Paradoxical delay in the onset of disease caused by super-long CAG repeat expansions in R6/2 mice.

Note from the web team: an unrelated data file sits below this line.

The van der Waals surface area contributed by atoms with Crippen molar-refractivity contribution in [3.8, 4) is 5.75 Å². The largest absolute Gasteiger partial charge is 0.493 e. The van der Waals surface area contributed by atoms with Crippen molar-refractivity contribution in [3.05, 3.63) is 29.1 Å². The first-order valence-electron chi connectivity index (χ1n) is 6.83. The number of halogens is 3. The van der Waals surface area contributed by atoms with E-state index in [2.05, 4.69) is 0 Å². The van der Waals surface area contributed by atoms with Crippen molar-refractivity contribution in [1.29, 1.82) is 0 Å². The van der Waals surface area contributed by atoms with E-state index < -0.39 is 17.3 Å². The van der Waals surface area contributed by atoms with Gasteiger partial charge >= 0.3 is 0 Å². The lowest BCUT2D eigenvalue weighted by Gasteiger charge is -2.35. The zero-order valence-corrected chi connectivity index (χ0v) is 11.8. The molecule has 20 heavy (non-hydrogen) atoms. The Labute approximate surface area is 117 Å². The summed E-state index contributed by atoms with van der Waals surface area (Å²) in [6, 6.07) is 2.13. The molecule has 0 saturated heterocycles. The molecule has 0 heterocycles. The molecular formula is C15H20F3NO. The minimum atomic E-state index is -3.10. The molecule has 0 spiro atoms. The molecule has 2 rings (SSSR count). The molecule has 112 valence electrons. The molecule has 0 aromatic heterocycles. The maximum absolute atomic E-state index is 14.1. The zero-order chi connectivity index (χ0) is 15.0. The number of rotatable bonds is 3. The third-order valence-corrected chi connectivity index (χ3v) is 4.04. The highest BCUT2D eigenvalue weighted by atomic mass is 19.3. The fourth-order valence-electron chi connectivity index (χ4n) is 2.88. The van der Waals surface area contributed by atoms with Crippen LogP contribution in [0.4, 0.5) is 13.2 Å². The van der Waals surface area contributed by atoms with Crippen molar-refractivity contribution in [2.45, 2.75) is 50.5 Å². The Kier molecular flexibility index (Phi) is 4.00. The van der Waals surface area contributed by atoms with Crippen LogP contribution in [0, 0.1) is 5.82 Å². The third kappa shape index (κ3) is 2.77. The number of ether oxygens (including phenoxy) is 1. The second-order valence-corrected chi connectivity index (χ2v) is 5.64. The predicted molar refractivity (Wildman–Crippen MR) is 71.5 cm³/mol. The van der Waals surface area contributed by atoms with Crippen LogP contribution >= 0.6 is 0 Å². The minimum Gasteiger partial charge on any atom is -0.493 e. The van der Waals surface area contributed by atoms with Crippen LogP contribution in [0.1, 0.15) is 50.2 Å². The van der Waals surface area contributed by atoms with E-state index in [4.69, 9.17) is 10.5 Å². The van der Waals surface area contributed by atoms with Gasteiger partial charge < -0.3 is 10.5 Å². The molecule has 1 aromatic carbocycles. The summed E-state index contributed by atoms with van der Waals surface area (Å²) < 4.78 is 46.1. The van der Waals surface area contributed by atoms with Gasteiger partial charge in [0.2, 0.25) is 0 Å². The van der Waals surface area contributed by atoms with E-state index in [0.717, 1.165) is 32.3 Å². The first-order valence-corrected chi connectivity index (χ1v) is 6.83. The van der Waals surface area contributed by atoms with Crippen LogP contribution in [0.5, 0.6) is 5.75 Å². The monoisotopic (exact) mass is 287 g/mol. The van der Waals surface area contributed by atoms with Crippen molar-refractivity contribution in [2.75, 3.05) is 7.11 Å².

Huntington's disease (HD) is caused by an expanded CAG repeat in the HD gene. The pathological threshold for expansion in HD is around 36 CAG repeats, although 'super-long' expansions are found in brains of HD patients. We examined the effect of varying the CAG repeat length (from 170 to 450) on behavior and neuropathology of R6/2 mice. Unexpectedly, we found that increasing the repeat length delayed onset of disease and prolonged survival, from around 4 months to over 18 months in mice with the longest repeats. The delay in onset correlated with a delayed appearance of neuronal intranuclear inclusions (NIIs). However, super-long CAG repeats are not neuroprotective. Mice carrying 2 copies of the mutant transgene die earlier than those carrying a single copy. Furthermore, neurodegeneration is present in super-long repeat length mice at mid-stage disease, whereas little neurodegeneration is seen in mice with shorter CAG repeats until end stage. Expanding the CAG repeat beyond the range where NII formation is the dominant pathology has unmasked a slowly progressing neurological phenotype in R6/2 mice with brain pathology, including the identification of a novel form of inclusion, that more closely resembles that seen in adult onset cases of HD. This mouse may represent a better model for adult-onset HD than R6/2 mice with shorter repeats.